The Whooper Fledglings of 2015

It’s been too long since The Badger & the Whooping Crane has mentioned any news about the cranes, themselves, in a post – over a month! To remedy that, I offer this one about the three new wild chicks – they are now fledglings! they can fly! –  that are still surviving from this spring’s bountiful, record-breaking crop of 24 chicks that hatched in Wisconsin.

By mid July it was clear that only 3 chicks – of the record 24 hatched – were surviving. Last week I heard it confirmed on Wisconsin Public Radio, by Anne Lacey of the International Crane Foundation that the three have continued to survive, and have fledged. Anne did an excellent job addressing the threats that await whooper chicks, and hence, the low chick survival numbers. She was a guest of Glen Moberg, the host on Aug. 21st for the Joy Cardin Show. You can hear that broadcast, if you’d like, at the link.

The chicks – or now the fledglings, are: W3-15 (Wild One #3 of 3015); W10-15, and W18-15. Make a note of that youngest fledgling, #18, because that chick belongs to the most successful parenting duo of these Wisconsin cranes (also known as the Eastern Migratory Population, or the EMP). The successful parents, #9 of ’03 (the female) and #3 of ’04, have, to date, hatched and raised three chicks to the point of  fledging. I wrote some biographical details of this pair in a June 5th post (scroll down to “A Veteran Whooper Parenting Pair”).

 

Whooper family with it's wild-hatched chick, w18-15. Photo by Jana Lood, used with permission.

Whooper family with its wild-hatched chick, w18-15. Photo by Jana Lood, used with permission.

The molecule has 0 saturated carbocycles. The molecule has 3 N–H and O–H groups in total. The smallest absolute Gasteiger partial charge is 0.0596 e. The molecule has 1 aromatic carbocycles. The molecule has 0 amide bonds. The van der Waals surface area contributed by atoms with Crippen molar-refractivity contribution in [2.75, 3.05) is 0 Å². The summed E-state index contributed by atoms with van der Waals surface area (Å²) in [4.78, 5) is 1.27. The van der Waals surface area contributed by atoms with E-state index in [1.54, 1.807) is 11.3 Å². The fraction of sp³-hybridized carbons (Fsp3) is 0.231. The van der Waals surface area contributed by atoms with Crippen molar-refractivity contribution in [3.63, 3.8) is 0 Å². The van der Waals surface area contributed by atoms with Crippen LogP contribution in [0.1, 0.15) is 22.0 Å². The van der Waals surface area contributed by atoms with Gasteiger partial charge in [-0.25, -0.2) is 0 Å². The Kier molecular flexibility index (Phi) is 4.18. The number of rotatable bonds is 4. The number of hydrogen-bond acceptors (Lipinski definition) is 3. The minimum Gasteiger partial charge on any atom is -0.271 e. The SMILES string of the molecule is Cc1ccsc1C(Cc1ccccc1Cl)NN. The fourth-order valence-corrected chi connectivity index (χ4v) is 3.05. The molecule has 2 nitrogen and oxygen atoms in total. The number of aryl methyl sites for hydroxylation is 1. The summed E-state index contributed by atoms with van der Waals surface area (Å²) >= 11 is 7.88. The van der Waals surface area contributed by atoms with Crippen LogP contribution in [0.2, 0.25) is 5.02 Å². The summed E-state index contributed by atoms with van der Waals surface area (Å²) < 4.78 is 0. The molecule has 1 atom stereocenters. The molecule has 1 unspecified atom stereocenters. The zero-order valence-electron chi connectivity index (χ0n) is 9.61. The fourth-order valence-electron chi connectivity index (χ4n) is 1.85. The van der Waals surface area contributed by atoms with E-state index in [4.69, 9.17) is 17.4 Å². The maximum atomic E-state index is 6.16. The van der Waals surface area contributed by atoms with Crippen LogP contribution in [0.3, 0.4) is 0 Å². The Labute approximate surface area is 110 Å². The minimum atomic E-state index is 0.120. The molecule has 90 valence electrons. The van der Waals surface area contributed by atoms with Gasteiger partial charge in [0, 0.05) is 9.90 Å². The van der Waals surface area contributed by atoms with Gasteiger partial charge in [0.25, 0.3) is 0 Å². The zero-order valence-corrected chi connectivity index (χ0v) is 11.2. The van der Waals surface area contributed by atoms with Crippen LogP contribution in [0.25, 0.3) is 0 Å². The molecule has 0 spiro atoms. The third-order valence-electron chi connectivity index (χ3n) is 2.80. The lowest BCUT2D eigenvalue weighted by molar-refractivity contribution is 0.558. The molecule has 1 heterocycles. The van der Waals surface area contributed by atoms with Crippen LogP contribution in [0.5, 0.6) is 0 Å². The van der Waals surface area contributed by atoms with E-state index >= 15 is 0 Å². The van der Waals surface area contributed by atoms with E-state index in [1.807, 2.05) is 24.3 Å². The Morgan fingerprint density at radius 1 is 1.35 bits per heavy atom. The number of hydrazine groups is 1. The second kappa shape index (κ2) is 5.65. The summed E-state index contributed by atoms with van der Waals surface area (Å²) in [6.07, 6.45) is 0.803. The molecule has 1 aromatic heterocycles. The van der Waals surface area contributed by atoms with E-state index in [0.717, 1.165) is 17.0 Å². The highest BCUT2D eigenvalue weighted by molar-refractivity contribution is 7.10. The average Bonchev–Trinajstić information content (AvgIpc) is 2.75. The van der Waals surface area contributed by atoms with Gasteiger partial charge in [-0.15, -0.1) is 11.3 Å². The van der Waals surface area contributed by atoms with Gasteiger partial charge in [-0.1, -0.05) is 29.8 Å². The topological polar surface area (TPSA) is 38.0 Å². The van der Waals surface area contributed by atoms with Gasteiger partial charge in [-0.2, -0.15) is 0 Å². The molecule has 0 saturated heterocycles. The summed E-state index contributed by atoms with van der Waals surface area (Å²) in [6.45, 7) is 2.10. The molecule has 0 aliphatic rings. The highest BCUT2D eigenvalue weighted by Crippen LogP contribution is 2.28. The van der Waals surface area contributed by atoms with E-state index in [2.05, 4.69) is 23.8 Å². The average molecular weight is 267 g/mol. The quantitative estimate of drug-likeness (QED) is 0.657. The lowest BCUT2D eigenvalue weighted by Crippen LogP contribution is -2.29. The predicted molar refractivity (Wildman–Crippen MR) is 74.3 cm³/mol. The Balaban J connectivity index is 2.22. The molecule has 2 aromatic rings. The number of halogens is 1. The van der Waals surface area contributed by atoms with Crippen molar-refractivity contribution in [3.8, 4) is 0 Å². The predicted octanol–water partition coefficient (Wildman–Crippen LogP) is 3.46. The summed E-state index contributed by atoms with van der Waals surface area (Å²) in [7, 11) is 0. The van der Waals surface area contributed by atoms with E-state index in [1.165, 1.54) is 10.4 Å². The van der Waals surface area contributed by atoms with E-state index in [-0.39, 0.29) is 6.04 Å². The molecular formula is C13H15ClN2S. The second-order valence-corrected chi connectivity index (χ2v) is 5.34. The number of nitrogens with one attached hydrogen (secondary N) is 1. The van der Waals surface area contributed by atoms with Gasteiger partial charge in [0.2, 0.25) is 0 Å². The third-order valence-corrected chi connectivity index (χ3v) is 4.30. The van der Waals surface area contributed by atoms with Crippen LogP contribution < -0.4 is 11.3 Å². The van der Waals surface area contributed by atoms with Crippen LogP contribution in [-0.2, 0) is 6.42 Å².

Editor’s Note:   Above is a wonderful photo of w18-15 and its parents that was taken August 15th from the observation tower at Necedah NWR,  by Jana Lood.  Jana, who lives in Illinois, told me she has visited Necedah multiple times and has seen whooping cranes there a number of times, though not every time  “It was all sheer luck,” she said.  “This was my first time at the tower, and it was a last-minute, lucky, decision to go up there.” She added that the family was visible to the naked eye, though binoculars, of course are a help to see more details.  She used a 50-500 lens for this picture.

 Two More Wild Whooper Families

The most mature of the fledglings is w3-15. This fledgling hatched at or near Necedah NWR on May 11th, to a first time parent pair, female #17 of ’07 and male #10 of ’09. The pair had previously nested together in 2012 and again in 2014, but no chick hatched from either attempt.

Fledgling w10-15 is the first chick to hatch for pair 25-09 (the female) and #2 of ’04. This is a fairly new pair, only together since last fall. At that time they were presented with a chick to foster. The chick, designated #27 of 2014 had been hatched and raised by a captive pair at Patuxent Wildlife Research Center in Maryland.

After fledging, 27-14 was brought to Wisconsin and released near the adult pair (25-09 and 2-04) who successfully fostered it. Now a yearling female, 27-14 continues to do well on her own, and her foster parents are so far, successful with their very own new fledgling, #w10 of 2015!

Fledglings are the Hope of the EMP

While the low numbers of survival for the EMP chicks is a serious concern for the Whooping Crane Eastern Partnership, Anne Lacey reported on The Joy Cardin Show, that many things have gone right for this re-introduction of the species into Wisconsin, including learning to migrate  well, and maturing and forming pair bonds. There are reproduction goals, though, not yet achieved. The three surviving chicks of 2013 represent a record number of fledglings and something else as well.  That “something else” is high hopes that the EMP, little-by-little will continue to grow.

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One thought on “The Whooper Fledglings of 2015

  1. Always nice to hear about chicks surviving and thriving. We drove past Necedah NWR on our way west and almost stopped but we wanted to cover some driving distance, thus kept rolling. Oh well, next time through 🙂

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